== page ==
‘Smart’ Pistol Hits Shelves in California

Armatix_smart_gun_watch

The first so-called “smart gun” has hit the shelves at U.S. retail outlets, including one of the biggest firearms stores in California, according a news report.

The Smart System iP1, a .22-caliber pistol made by the German gun-maker Armatix GmbH, can only function with an accompanying wristwatch, which is sold separately, according to an article by Michael Rosenwald of The Washington Post.

When the RFID-equipped watch is activated by a PIN number and placed near the gun — like when a shooter grips the handle — it sends a signal to unlock the gun and a light on the back of the weapon turns green, according to the report. Otherwise, the firearm stays locked and the light on the back remains red, it stated.

Armatix_smart_gun

The pistol sells for $1,399 and the watch retails for another $399 — more than double the cost of .40-caliber Glock handgun, according to the article.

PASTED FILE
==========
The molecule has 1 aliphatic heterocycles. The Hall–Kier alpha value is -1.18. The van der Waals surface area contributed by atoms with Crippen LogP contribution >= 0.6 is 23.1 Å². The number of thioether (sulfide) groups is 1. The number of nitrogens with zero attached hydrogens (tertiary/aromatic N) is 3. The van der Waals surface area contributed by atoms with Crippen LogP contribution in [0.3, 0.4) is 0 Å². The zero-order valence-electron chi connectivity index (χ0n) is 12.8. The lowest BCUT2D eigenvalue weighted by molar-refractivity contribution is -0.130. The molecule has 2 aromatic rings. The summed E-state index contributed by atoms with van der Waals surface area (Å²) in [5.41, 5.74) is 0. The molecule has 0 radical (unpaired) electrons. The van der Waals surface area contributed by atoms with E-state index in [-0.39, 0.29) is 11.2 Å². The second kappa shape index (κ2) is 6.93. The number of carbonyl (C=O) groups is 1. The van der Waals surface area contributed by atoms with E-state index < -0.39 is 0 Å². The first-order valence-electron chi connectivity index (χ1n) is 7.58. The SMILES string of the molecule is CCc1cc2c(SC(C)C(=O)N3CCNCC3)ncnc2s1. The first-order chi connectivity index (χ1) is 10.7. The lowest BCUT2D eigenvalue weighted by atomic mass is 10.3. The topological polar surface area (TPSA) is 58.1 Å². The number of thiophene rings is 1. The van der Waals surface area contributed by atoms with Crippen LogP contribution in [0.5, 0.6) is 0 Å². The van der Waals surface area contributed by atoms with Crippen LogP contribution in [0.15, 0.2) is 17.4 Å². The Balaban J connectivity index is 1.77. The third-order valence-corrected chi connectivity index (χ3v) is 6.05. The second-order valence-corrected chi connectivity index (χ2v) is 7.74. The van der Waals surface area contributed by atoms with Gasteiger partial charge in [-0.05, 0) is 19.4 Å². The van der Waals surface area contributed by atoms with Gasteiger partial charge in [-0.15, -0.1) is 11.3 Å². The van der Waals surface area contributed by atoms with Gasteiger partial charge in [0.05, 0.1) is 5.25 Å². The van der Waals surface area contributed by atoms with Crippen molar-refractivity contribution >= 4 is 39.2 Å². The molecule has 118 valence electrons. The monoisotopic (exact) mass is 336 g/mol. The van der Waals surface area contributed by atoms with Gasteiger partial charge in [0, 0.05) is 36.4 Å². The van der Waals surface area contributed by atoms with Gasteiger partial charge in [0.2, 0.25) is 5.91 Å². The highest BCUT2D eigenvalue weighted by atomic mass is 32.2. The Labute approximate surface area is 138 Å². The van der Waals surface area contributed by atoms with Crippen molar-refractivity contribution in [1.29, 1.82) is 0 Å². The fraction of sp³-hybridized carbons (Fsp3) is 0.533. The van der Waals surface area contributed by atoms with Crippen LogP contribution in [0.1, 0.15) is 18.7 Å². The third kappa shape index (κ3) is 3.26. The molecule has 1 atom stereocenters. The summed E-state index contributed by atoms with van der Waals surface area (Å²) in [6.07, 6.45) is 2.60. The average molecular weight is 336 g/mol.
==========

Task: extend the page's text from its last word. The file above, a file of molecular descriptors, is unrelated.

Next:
The company is betting that demand for the technology will increase as consumers seek guns modified for safety.

About the Author

Brendan McGarry
Brendan McGarry is the managing editor of Military.com. He can be reached at brendan.mcgarry@military.com. Follow him on Twitter at @Brendan_McGarry.

113 Comments on "‘Smart’ Pistol Hits Shelves in California"

  1. "The company is betting that demand for the technology will increase as consumers seek guns modified for safety."

    They would be wrong.

  2. Battery dies….. YOU die!

  3. You wouldn't need a smart gun if you had smart voters!

  4. That or demand will go up once they lobby for california to require such safety deveces.

  5. I wonder what the reasoning is behind selling the pistol and the watch separately.

  6. thank you left wing socialist nanny state..

  7. The only way this succeeds is if the govt. mandates it. I’m sure they received stimulus money. The separate sale of the watch is a dead givaway for liberal involvement

  8. I agree if you forget your watch or the battery dies good bye!!

  9. I wonder why they call it SMART pistol? I don't see anything "smart" about it. If you can't handle a gun safely and practice safety, then that in my definition is a dumb ass person.

  10. defensor fortisimo | February 19, 2014 at 8:12 pm |

    "I don't always carry concealed, but when I do, it's a battery powered .22 that would my wife out to dry if she ever had to use it in a home defense scenario because I never got her a spare wristwatch to go with it"

    He is, the world's most interesting corpse

  11. defensor fortisimo | February 19, 2014 at 8:13 pm |